Famous Dutch Princess Juliana airport ripped apart as Irma hits St Maarten

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The world famous airport of St Maarten’s, renowned for planes flying just metres above tourists’ heads as they come in to land, has been devastated by Hurricane Irma .

Horrifying footage shows the moment the destructive storm, which has seen wind speeds reach 185mph, ripped through Princess Juliana airport , leaving a sea of debris in its wake.

Safety fences were destroyed, nearby Maho beach battered with sand and huge rocks smashing into planes as Irma swept across the tiny Caribbean island.

The full devastation was revealed after the storm passed, with photos revealing the check-in lounge had been flooded and walkways completely destroyed.

Huge chunks of the building had also been strewn across the runway and a jet bridge snapped in half.

Hurricane Irma slammed into the French-Dutch island earlier today leaving a trail of devastation as homes, hotels and government buildings were reduced to rubble.

Mass evacuations immediately got underway as aid agencies braced themselves for a “major humanitarian response”.

Usually offering a paradise getaway for sun-seeking tourists, footage from the island shows flooded roads and broken structures.

Holidaymakers have barricaded themselves into hotels and villas today as powerful winds continue to batter the already shattered island.

Alex Woolfall, who is staying on the island of St Maarten, told how he and other holidaymakers huddled in the concrete stairwell of their hotel as the “apocalyptic” noise of the winds roared outside.

The PR executive, from London, tweeted: “Still thunderous sonic boom noises outside and boiling in stairwell. Can feel scream of things being hurled against (the) building.”

He added: “My God this noise! It’s like standing behind a jet engine!!

Constant booms and bangs. At least concrete stairwell not moving.

Brit Carolyne Coleby, who runs a guest house on the Caribbean island of Montserrat, said locals were desperately trying to secure their houses with boards and protect what belonging they had.

She said: “The winds are starting to pick up and the clouds are coming in.

We had a sunny morning but the storm’s definitely on its way – it’s going to be spectacularly unpleasant.”

“People are now just boarding up and clearing their gardens of any potential flying objects,” she said.

“I had a sleepless night. I was very worried – I spent the night on the internet. It’s going to be the strongest hurricane ever to cross the Atlantic. I’ve no idea what to expect.”

British Airways sent an empty plane ahead of Irma to bring customers back early.

The full flight of 326 passengers touched down in the UK on Tuesday evening.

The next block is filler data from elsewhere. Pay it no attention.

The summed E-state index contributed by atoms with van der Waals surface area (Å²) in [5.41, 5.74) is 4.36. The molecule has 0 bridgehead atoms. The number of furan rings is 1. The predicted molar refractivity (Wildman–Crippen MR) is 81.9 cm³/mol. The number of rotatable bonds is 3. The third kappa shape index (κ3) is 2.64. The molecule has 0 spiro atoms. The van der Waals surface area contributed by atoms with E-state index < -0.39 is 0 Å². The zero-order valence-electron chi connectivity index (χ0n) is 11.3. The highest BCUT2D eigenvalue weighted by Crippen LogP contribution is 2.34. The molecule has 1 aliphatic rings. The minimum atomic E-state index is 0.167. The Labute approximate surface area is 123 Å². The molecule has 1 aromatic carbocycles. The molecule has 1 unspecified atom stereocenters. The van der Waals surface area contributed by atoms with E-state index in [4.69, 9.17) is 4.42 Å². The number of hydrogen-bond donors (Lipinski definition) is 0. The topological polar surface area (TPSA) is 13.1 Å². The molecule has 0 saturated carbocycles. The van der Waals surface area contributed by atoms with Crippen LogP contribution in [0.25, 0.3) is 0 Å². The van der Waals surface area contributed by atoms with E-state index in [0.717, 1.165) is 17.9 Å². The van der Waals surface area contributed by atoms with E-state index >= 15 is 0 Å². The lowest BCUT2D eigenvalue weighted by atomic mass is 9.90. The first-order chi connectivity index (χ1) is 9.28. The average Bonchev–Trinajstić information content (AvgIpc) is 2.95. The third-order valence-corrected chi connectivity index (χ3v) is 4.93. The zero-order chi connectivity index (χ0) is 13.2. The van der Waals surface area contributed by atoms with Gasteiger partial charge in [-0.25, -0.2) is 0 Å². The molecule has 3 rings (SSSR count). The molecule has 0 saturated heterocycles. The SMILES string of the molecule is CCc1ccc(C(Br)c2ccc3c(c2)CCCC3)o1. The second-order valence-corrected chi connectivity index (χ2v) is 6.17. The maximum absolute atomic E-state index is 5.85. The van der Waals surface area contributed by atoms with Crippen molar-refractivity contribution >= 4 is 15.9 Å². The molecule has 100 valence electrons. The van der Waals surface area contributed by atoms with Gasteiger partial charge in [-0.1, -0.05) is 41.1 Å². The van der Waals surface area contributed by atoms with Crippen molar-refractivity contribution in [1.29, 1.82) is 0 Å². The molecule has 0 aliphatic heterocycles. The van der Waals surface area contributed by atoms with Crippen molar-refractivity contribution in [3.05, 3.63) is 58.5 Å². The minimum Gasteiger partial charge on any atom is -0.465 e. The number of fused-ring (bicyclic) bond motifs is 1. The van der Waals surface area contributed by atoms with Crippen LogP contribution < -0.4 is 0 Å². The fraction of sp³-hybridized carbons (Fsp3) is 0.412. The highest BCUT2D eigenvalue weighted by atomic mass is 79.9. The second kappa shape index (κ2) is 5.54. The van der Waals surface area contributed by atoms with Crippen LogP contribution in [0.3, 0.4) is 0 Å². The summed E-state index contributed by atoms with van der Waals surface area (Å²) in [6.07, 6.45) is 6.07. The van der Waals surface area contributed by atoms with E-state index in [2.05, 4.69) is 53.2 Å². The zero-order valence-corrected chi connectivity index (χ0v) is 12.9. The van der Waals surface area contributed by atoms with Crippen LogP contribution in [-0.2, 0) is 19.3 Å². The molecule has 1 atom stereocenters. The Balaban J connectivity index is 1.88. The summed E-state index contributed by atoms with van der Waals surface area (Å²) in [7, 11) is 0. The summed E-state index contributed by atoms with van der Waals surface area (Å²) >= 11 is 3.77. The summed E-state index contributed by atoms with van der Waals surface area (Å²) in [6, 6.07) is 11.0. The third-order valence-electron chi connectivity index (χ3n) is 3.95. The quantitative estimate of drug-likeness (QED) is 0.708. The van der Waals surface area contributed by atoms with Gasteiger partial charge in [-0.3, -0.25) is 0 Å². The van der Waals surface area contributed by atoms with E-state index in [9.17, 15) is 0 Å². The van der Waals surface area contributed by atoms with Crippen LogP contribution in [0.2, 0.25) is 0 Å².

The airline also cancelled a flight from the UK heading to Antigua and then on to Tobago.

Preparations are already underway in Florida, which could face “direct impacts,” early on Sunday morning according to the National Hurricane Centre.

French Interior Minister Gerard Collomb said government buildings, the sturdiest on the island, have also been wrecked by Irma’s incredible force.

He said: “We know that the four most solid buildings on the island have been destroyed which means that more rustic structures have probably been completely or partially destroyed.”

The island has been without electricity since 6am this morning and police have reported several roofs have been torn off buildings during the storm.

Irma also slammed into the Caribbean island of St Bartélemy and the larger island of Guadeloupe.

France has requisitioned planes and sent in emergency food and water rations.

Despite the lashings of rain and wind coming from the “extremely dangerous” hurricane, temperatures in the Caribbean are around 30C.

Donald Trump declared emergencies in Florida, Puerto Rico and the US Virgin Islands, while officials in the Bahamas said they would evacuate the residents of six islands at the southern end of the island chain.

A mandatory evacuation was also under way in the Florida Keys, where Irma is due to land at the weekend.

Experts say the hurricane is now so powerful it is registering on devices designed to detect earthquakes.

So far, there has been no reported loss of life.

The “potentially catastrophic” eye of the storm lashed the Barbuda just hours after officials warned people to seek protection from Irma’s “onslaught”.

Virgin boss Richard Branson revealed he is retreating to his wine cellar as Irma approaches Necker Island, in the British Virgin Islands.

The billionaire has refused to leave his retreat as the terrifying winds and torrential rain head straight towards it.

Instead he and his team will hide in the wine cellar at his luxury estate when the full force of the Category 5 storm hits.

‘We are expecting to get the full force of the hurricane in around five hours’ time, when we will retreat to a concrete wine cellar under the Great House,” Branson wrote on his blog.

“Knowing our wonderful team as I do, I suspect there will be little wine left in the cellar when we all emerge.”

Princess Juliana airport is well known for planes landing by the skin of their teeth and attracts plane spotters from around the world.

On their final approach, aircraft fly over the beach at altitudes of less than 100 feet above ground level.

Surrounding signs warn tourists of severe injury and possible death.

People are also discouraged from hanging onto the main fence behind the airport to experience being blasted by the jet flow.